2019 has seen gold behave somewhat in-line with what is expected of it. It’s tracked riskier asset classes such as bullish equity markets, but underperformed them. Whilst major equity indices are posting YTD returns of between 15-20%, gold is up 9.4% YTD. The metal’s price performance has also been less volatile than that of the equity markets. In short, it’s demonstrating the characteristics of a classic defensive asset.
The non-farm payroll numbers released in the US on 5thJuly were stronger than expected. This signalled an opportunity for interest rate hawks to suggest the number of imminent US interest rate cuts will be fewer than some were predicting. Prior to the healthier than expected jobs data, some analysts were going as far as to suggest the Fed would use its next announcement to cut interest rates by 50 basis points. Expectations have, to some extent, been reigned in but a 25 basis point cut is still pretty much priced in, even with riskier asset classes nearing record highs.
One of the peculiarities of the current market is the number that are reaching simultaneous highs. This of course reflects the QE generated cash swilling around, looking for a home. The sight of global bank balances paying savers record low interest rates has spurred gold futures onto long-term highs – the metal posting a six-year high of $1,422.875 on 25thJune.
Low interest rates mean the opportunity of holding gold is reduced. Those holding the metal can instead take comfort from it being the traditionally recognised defensive asset. With the geo-political situation in the Gulf and US-China trade wars ongoing, those with gold positions may see little incentive to trade out into riskier sectors.
The above chart shows gold’s steady six year bull-run. So far, there has been a lack of panic buying, which can cause prices to spike. Instead the chart suggests a steady rotation into gold. The argument that gold futures have a strong base at these levels is supported by the ‘volume traded’ chart at the base of the illustration. Volumes have picked up since 2016 and the most recent bar shows trading activity is still strong. The gold futures market is somewhere investors and speculators are heading with increasing frequency – possibly to take positions in case of a market melt-down.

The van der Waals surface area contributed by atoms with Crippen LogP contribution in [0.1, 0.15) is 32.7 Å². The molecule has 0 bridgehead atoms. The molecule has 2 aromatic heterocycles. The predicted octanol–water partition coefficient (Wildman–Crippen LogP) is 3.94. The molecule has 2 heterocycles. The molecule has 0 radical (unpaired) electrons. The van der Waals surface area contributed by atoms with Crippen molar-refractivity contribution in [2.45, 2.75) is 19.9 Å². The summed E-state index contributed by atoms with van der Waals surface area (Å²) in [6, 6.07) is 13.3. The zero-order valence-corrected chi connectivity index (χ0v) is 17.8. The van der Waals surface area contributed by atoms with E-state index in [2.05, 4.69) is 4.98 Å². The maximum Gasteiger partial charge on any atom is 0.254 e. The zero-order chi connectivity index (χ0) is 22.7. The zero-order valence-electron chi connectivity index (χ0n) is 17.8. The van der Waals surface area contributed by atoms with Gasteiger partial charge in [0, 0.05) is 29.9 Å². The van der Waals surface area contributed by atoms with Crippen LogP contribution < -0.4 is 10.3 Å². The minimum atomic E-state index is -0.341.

David Roche, president and global strategist at London-based Independent Strategy, believes a correction is on the cards:
“I actually believe financial markets are now poised to crumble like a sand pile,” he told CNBC’s ‘Squawk Box’.”
Roche thinks gold prices are set to reach $2,000 by the end of the year and one of the main catalysts of this is the escalation of global trade wars. He’s not alone in thinking the situation between the US and China will deteriorate before it improves. With presidential elections looming, the next six months present an opportunity for president Trump to drive a hard bargain, before calling a truce and letting markets rally and bear fruit by 3rd November 2020. Roche said:
“I think the trade conflict with the United States is a much far, wider-reaching, global conflict, which will undermine growth expectations in equity markets.”
The below chart of gold prices over the last 40 years shows any prediction of price reaching $2,000 is pretty punchy. The break-through of the 90 month moving average in May of this year is possibly the kind of indicator that the gold bulls are taking into account.
An overlay of the S&P 500 over the same time period illustrates the long-term correlation of the two and recent divergence. Could now be the time that the two converge?
Further upwards price movement could come about as long as gold stays above the current support levels of $1,387 and $1,373 (the 21 day moving average).
Gold’s big price moves come about when the metal comes into focus for the wider trading community. Those focusing on other sectors may use the price of gold as a guide when trading other markets, but it is when they look to rotate into a ‘safer’ asset that price momentum builds. Mark Mobius, veteran investor and founder of Mobius Capital Partners LLP, has recently commented that every portfolio should have a 10% allocation to gold. Kitco news, references Jonathan Barratt’s response to this view. Barratt told Bloomberg at the start of July:
“For me, the only right time to buy gold is when you can afford it.”
Barratt may find there are some buying opportunities in the near future. After an extended rally, price could well show short-term weakness. TD Securities forecasts gold prices to trade in a range around $1,400 until the end of 2019, then find strength and rise to the $1,474 – $1,500 level towards the end of 2020. TD Securities’ head of commodity strategy Bart Melek, and commodity strategists Ryan McKay and Daniel Ghali were reported by Kitco as saying:
“Once equity correction risks and vols rise as US data starts turning convincingly lower, low Fed rate expectations and insurance premiums should lift gold toward $1,500/oz in the final months of 2020.”
Economic data in the US continues to give mixed messages. This makes it even harder to read between the lines of the comments emanating from the Fed. Data from other countries is more consistent, but not necessarily in a good way.
German industrial output continues to be a concern, the Australian consumer’s malaise has brought about record low interest rates there and Asian countries such as South Korea and Japan are shaping their own personal trade-wars. The appointment of Christine Lagarde as head of the European Central Bank paves the way for a more relaxed monetary policy in the eurozone and gold bugs will be looking for signs of similar pressure on the US Fed – should any of the economic figures due out in the near future not meet expectations.